Being innovation isn’t easy. First, you need to have an understanding on what innovation really is and how to apply it to your organization process. Second – and probably more important, you need to have the will to change how you do things today.
People, in general, don’t like to change. Getting people to change is a process in itself. There are a lot of good books and consultants on this topic. I am going to plug a friend/colleague, Jerry Jellison. I have read his books and participated in his workshops, and I found them effective. My two cents.
Changing the Culture at a Big Organization
The larger the organization, the harder it is to do anything. Too many chiefs, too many egos, too many people that know that their way is the right way.
If you can’t get executive buy-in, then there is no way innovation has a chance to be well adopted across the organization. The alternative is a grass-root approach where you pick a small project to pilot a Design Sprint or a simple Design Thinking workshop.
With hope, a little luck, and a lot of tenacity, you can be the champion for innovation for your organization. And if your organization doesn’t appreciate your efforts, there are others that will. 😉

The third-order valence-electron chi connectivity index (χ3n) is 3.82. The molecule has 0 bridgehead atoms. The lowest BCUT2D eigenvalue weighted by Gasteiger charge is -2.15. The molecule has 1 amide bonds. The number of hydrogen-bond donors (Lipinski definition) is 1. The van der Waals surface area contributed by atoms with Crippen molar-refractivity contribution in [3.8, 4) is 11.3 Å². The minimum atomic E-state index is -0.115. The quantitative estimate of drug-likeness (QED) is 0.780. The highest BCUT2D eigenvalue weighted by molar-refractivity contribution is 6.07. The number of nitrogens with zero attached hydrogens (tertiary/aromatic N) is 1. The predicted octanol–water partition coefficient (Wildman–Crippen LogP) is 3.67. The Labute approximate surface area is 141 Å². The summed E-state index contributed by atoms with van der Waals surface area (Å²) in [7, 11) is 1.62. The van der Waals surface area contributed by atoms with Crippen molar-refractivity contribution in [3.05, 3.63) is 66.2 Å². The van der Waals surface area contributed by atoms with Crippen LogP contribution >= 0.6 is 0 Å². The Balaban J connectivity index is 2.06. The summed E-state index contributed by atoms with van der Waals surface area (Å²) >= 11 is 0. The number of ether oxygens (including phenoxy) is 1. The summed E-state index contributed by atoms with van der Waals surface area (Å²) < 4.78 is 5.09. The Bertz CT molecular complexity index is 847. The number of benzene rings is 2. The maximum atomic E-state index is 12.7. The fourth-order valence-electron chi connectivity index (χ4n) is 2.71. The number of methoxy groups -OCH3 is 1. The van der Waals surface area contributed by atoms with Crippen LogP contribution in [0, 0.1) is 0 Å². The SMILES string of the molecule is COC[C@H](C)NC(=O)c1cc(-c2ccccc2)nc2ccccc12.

Apple Started Out as Two Guys in a Garage
Many of the Experience Leaders today started out as an individual or small group of people with a vision of making the world a better place. Steve Jobs, who started Apple in his parent’s garage, said he wanted “to put a ding in the universe”. Jeff Bezos, who started with a small team in a warehouse, said that “Our goal is to be earth’s most customer-centric company.” The list goes on.
The takeaway here… You don’t have to be a big organization to make a commitment to innovation. In fact, some the greatest innovation companies started small.
You can do this. If you need help… Well, I recommend the Van Tyne Group. But that shouldn’t be a surprise.